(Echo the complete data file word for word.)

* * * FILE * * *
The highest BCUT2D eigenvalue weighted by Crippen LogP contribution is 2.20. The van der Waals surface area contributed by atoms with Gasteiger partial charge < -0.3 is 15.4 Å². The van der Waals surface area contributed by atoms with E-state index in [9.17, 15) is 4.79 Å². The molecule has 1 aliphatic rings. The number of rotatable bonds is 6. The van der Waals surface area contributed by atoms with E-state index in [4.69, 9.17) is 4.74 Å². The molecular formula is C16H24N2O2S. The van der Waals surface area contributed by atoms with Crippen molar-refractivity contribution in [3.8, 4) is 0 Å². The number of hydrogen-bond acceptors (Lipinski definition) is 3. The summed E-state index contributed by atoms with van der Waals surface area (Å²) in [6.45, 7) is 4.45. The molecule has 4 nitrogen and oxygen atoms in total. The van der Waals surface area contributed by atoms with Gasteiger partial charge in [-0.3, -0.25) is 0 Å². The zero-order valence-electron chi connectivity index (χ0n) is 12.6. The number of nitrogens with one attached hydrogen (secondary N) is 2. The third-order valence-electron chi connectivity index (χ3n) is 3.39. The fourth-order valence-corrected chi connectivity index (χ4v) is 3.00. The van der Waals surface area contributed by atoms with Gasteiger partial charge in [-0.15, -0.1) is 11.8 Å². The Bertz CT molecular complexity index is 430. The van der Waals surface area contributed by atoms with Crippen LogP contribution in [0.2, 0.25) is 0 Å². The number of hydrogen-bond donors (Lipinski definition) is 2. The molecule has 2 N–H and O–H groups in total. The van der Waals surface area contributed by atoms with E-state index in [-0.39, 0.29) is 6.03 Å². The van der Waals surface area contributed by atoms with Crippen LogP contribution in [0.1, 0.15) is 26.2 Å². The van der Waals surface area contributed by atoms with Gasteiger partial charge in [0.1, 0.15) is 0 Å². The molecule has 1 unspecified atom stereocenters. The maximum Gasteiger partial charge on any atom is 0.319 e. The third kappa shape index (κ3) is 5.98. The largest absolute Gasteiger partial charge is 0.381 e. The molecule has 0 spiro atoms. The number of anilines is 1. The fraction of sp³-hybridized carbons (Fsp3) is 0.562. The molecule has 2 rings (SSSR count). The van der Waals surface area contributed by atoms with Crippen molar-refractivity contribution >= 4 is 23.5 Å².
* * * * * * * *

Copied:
The highest BCUT2D eigenvalue weighted by Crippen LogP contribution is 2.20. The van der Waals surface area contributed by atoms with Gasteiger partial charge < -0.3 is 15.4 Å². The van der Waals surface area contributed by atoms with E-state index in [9.17, 15) is 4.79 Å². The molecule has 1 aliphatic rings. The number of rotatable bonds is 6. The van der Waals surface area contributed by atoms with E-state index in [4.69, 9.17) is 4.74 Å². The molecular formula is C16H24N2O2S. The van der Waals surface area contributed by atoms with Crippen molar-refractivity contribution in [3.8, 4) is 0 Å². The number of hydrogen-bond acceptors (Lipinski definition) is 3. The summed E-state index contributed by atoms with van der Waals surface area (Å²) in [6.45, 7) is 4.45. The molecule has 4 nitrogen and oxygen atoms in total. The van der Waals surface area contributed by atoms with Gasteiger partial charge in [-0.3, -0.25) is 0 Å². The zero-order valence-electron chi connectivity index (χ0n) is 12.6. The number of nitrogens with one attached hydrogen (secondary N) is 2. The third-order valence-electron chi connectivity index (χ3n) is 3.39. The fourth-order valence-corrected chi connectivity index (χ4v) is 3.00. The van der Waals surface area contributed by atoms with Gasteiger partial charge in [-0.15, -0.1) is 11.8 Å². The Bertz CT molecular complexity index is 430. The van der Waals surface area contributed by atoms with Crippen LogP contribution in [0.2, 0.25) is 0 Å². The number of hydrogen-bond donors (Lipinski definition) is 2. The molecule has 2 N–H and O–H groups in total. The van der Waals surface area contributed by atoms with E-state index in [-0.39, 0.29) is 6.03 Å². The van der Waals surface area contributed by atoms with Crippen LogP contribution in [0.1, 0.15) is 26.2 Å². The van der Waals surface area contributed by atoms with Gasteiger partial charge in [0.1, 0.15) is 0 Å². The molecule has 1 unspecified atom stereocenters. The maximum Gasteiger partial charge on any atom is 0.319 e. The third kappa shape index (κ3) is 5.98. The largest absolute Gasteiger partial charge is 0.381 e. The molecule has 0 spiro atoms. The number of anilines is 1. The fraction of sp³-hybridized carbons (Fsp3) is 0.562. The molecule has 2 rings (SSSR count). The van der Waals surface area contributed by atoms with Crippen molar-refractivity contribution >= 4 is 23.5 Å².